And we had modern literature. And 100 years after that, Michelangelo. If there were no plague, there’d be no Michelangelo.
Today, I am walking deeper into the trails and back country. This is actually a section of the Pacific Crest Trail, just an hour from our school in Encinitas. I pass the manzanitas, the classic live oaks and local pines, and enter a marshland meadow. At last, I reach a spot, with a sign identifying this area as Los Huecos (“los wacos”).
Huecos means: “holes.”
I recognize this instantly as the spot I took my daughter 26 years ago, with the skis. I start passing across the large meadow of foamy marsh grasses. Everything is dull in color and the ground looks like a wreckage but I know this is only because beneath the melting snow and broken branches is life I can’t see, conjuring its spring reappearance in a few weeks. If I were a great teacher, I might describe all this potential beneath the surface. It reminds me of those charred, black trees I passed on the way here that the California wildfires almost took out, but now they are budding. It’s new life.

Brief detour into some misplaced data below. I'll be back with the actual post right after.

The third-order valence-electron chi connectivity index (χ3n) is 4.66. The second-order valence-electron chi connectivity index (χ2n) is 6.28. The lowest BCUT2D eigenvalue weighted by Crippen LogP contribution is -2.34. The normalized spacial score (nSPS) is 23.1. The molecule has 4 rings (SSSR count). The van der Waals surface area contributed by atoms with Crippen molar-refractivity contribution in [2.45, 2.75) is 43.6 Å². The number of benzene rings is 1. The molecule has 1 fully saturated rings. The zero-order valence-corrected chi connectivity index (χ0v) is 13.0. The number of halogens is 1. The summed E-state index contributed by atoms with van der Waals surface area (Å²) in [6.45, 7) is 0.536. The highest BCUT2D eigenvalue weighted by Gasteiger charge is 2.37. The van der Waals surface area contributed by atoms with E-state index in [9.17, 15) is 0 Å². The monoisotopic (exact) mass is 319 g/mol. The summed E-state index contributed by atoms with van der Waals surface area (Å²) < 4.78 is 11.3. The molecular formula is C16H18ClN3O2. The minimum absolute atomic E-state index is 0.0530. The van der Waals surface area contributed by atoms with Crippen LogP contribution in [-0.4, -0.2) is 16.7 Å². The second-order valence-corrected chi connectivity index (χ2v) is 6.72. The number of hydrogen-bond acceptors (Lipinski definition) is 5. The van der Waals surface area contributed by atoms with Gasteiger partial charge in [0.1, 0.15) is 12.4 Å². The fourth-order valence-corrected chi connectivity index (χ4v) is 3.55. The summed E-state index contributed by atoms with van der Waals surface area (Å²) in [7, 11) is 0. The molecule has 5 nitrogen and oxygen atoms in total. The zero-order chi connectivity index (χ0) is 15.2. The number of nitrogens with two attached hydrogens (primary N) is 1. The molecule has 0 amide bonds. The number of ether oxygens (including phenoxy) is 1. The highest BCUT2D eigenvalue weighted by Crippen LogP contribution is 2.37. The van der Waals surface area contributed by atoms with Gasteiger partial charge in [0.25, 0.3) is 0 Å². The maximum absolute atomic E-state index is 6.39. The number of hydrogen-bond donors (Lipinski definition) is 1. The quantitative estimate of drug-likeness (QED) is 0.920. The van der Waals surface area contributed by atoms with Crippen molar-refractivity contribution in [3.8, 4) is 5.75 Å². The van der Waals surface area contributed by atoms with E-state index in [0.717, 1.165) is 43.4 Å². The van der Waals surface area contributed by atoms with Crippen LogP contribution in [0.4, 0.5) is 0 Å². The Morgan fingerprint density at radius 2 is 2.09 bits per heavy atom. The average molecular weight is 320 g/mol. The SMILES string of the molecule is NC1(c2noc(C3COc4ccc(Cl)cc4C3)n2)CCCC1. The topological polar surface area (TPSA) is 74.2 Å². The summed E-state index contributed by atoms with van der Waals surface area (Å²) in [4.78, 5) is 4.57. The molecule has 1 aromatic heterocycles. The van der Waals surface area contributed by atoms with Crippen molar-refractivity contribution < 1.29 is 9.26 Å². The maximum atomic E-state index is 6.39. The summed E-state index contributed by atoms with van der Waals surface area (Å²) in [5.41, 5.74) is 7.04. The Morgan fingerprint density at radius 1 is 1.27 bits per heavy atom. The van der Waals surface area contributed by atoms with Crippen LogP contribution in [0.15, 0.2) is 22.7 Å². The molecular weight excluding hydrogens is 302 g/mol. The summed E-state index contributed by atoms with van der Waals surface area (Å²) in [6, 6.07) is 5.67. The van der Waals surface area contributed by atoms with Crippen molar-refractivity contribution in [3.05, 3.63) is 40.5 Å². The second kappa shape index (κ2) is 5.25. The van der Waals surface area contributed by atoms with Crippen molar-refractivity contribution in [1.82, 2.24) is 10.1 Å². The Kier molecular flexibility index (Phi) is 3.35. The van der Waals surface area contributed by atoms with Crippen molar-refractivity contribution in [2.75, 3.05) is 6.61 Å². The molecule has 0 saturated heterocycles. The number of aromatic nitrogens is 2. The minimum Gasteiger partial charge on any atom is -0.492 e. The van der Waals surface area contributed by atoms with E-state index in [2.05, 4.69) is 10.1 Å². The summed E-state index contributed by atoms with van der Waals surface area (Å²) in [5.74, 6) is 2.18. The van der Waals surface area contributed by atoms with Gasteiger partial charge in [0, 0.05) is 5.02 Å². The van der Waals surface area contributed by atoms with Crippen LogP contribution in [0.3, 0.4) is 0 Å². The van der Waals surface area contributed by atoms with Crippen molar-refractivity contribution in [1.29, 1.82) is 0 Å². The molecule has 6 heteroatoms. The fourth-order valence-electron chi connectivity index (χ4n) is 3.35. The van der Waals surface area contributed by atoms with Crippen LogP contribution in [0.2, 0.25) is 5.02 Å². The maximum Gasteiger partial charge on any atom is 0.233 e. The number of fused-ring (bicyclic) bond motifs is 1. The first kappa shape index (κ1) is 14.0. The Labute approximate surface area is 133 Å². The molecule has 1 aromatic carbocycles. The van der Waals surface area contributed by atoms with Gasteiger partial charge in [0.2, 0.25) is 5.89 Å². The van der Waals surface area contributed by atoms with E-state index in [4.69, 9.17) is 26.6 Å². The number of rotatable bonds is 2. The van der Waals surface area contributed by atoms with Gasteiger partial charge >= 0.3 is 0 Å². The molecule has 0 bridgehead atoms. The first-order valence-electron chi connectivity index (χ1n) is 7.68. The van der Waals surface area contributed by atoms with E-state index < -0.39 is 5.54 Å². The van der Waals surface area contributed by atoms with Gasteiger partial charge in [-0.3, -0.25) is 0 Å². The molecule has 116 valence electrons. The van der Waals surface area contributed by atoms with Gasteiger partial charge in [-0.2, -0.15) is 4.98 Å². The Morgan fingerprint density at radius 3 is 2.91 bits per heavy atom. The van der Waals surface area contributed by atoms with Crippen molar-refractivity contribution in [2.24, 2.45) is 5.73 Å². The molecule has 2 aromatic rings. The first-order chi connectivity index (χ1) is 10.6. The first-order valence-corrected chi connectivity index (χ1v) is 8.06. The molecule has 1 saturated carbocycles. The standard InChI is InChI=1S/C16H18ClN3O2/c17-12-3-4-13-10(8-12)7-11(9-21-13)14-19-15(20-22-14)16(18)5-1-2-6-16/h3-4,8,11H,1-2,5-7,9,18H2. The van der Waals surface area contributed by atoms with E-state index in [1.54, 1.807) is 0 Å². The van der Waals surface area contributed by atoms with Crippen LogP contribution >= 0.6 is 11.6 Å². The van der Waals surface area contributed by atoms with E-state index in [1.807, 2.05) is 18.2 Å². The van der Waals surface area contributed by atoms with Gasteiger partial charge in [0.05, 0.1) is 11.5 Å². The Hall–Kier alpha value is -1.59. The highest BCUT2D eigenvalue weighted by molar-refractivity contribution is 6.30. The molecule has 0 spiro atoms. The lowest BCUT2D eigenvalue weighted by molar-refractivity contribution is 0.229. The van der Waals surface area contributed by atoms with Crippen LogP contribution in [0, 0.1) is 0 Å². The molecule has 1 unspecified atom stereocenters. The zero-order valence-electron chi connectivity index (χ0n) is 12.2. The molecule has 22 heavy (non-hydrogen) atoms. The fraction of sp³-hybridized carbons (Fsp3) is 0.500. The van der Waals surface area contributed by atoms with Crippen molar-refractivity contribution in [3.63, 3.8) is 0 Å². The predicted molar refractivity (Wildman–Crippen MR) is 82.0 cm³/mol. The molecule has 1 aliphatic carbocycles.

I begin stalking a scrub jay, trying to get a great photo. At last I have him, on the branch of a leafless sumac. I creep in closer, capture him in the viewfinder. I am about to click the shutter, and Paco springs forward, snarling, I shift quickly and my foot drops down deep into a hole, knee deep, as the bird flies off again and I miss the shot. It’s another hole, but not everything has to be a metaphor. Some things are just there to mess up the story line.
I don’t know if we can say that plagues and wildfires and pain and loss have meaning, but they create space for us to tell stories and heal one another.
As you are thinking about the end of all this, after all the losses, when we are at last in a new, healthy life, what is it you wish for in that new life, anyway? Perhaps for your graduation speech: Do you really think the whole point of this is to just return to exactly what we had? What if this is a chance for a renaissance, and the next Michelangelo? What will you be looking for in the coming world?